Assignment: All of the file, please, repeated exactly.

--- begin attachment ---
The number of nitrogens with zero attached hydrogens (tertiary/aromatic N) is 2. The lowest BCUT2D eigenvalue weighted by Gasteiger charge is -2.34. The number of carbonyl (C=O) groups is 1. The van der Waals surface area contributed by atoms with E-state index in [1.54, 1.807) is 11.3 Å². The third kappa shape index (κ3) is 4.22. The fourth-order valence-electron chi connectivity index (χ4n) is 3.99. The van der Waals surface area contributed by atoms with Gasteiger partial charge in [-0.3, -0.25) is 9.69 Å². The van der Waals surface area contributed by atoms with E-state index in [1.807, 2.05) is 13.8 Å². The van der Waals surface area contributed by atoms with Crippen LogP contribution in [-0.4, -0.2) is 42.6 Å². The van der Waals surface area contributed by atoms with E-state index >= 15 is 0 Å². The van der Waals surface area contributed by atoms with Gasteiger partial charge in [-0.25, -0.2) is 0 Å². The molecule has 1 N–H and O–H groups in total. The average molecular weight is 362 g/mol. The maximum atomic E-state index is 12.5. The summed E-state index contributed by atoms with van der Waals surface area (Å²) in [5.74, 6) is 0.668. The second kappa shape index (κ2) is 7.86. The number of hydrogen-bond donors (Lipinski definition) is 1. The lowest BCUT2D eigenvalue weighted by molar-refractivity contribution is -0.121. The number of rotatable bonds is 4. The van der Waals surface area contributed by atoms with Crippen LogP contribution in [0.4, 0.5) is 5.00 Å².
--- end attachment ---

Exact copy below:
The number of nitrogens with zero attached hydrogens (tertiary/aromatic N) is 2. The lowest BCUT2D eigenvalue weighted by Gasteiger charge is -2.34. The number of carbonyl (C=O) groups is 1. The van der Waals surface area contributed by atoms with E-state index in [1.54, 1.807) is 11.3 Å². The third kappa shape index (κ3) is 4.22. The fourth-order valence-electron chi connectivity index (χ4n) is 3.99. The van der Waals surface area contributed by atoms with Gasteiger partial charge in [-0.3, -0.25) is 9.69 Å². The van der Waals surface area contributed by atoms with E-state index in [1.807, 2.05) is 13.8 Å². The van der Waals surface area contributed by atoms with Crippen LogP contribution in [-0.4, -0.2) is 42.6 Å². The van der Waals surface area contributed by atoms with E-state index >= 15 is 0 Å². The van der Waals surface area contributed by atoms with Gasteiger partial charge in [-0.25, -0.2) is 0 Å². The molecule has 1 N–H and O–H groups in total. The average molecular weight is 362 g/mol. The maximum atomic E-state index is 12.5. The summed E-state index contributed by atoms with van der Waals surface area (Å²) in [5.74, 6) is 0.668. The second kappa shape index (κ2) is 7.86. The number of hydrogen-bond donors (Lipinski definition) is 1. The lowest BCUT2D eigenvalue weighted by molar-refractivity contribution is -0.121. The number of rotatable bonds is 4. The van der Waals surface area contributed by atoms with Crippen LogP contribution in [0.4, 0.5) is 5.00 Å².